jueves, 22 de marzo de 2012

On the Analytic/Continental Divide: Philosophy and the State of Academia

- On the Analytic/Continental Divide - 
Philosophy and the State of Academia

     Levi and others have been debating a bit about certain features of the academic and dialogic practices of analytic and continental philosophy departments. 

      I myself have experienced all ends of the spectrum in my academic trajectory. I started as a philosophy major in a heavily Continental oriented department in Peru, moved to an extremely analytic oriented department at Cornell; proceeded to write a thesis on Heidegger there, and now I am in UCLA at a comparative literature department majoring in philosophy! I always feel out of place no matter where I am, to be honest. A few things come to mind:

1) The ethos of dialog in analytic-oriented departments I take to be much less vertical and much more 'democratic' in their modus operandi. Even when notable authorities in the field give seminars (here at UCLA: Tyler Burge, Kaplan...) they are routinely challenged to defend their views every time by undergraduates, grad students, and other professors. This is taken to be commonly accepted practice and they seem happy to engage in arguments and disputes, taking themselves rather humbly in argument.

2) By the same token, I have found that Continental-oriented departments are much more reluctant to allow debate to take place. There is almost a kind of protectionism for the authors one is surveying, as if one would sin of being naive if one dared hope to raise contention with the likes of Heidegger, or Lacan, or Badiou. Professors are usually more prone to lecture, and leave discussion to exegetical issues, more than working out whether the theory is a good one. This reverential attitude leads to students developing a kind of inhibition about developing their own views on the matter, or even asking clarificatory questions of the sort that require formulation in the way of a challenge ("how does the mirror stage work in a society without mirrors?"). This last phenomenon results in a lot of jargon just being passed on to students without them having worked out their meanings properly.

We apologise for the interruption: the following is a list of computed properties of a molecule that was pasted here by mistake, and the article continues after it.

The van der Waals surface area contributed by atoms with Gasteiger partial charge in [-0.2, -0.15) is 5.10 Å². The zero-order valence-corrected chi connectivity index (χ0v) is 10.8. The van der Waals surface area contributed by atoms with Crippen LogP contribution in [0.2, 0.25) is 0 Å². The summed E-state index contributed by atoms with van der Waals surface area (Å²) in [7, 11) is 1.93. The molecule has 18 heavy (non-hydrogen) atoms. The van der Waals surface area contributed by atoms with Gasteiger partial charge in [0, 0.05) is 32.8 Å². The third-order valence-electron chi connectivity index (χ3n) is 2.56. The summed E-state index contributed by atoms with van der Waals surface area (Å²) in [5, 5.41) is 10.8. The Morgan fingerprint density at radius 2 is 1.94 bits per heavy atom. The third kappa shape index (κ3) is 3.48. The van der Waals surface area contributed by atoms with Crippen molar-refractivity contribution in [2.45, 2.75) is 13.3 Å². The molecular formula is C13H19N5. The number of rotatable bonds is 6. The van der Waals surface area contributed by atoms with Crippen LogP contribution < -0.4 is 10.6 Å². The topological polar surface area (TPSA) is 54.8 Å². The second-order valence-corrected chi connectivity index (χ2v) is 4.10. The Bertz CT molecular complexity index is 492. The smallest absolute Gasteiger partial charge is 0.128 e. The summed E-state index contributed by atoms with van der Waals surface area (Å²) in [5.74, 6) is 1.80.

3) I take this to be both a stylistic and a philosophical issue. Stylistically, it makes sense a lot of Continental theory needs unraveling, since the tradition is known, not without justification, for some exceedingly convoluted/obscure writing. Thus the need to lecture and engage in exegesis. By the same token, the clarity and formal coherency, much adored by analytics, goes well with the blunt statements, and openness to debate. 

4) At this point one can already see, however, how the stylistic issue overlaps with a philosophical issue. The Continental tradition is also regarded, not without justification, as engaging in highly synthetic views of the tradition, which challenge the history of philosophy, if not the West, comprehensively. They often take themselves to be enacting some kind of liberation from a thwarting force that plagues the tradition: whether these be thwarted wills bent before Truth (Nietzsche), the nostalgic mourning for a forgetfulness of Being (Heidegger), an aesthetic reapportioning of thought to intuition against intellection and representation (Bergson),  a crusade against the atonality of the contemporary (non)-world (Badiou), etc. The thinkers in the Continental tradition are often thought of as performing a kind of historical rupture, both a diagnosis of the shackles that have carried us for long (or, in some cases, since always), and thus also the announcing of a new time for thought. All of them wage war against the specialists, and deplore the hegemony of critique, classical epistemology, and representation.  This is why in tone, as much as content, Continental theory often has a 'bombastic' dimension to it, which fits well within the romantic and leftist-revolutionary spirit of the times in which many of their authors worked within.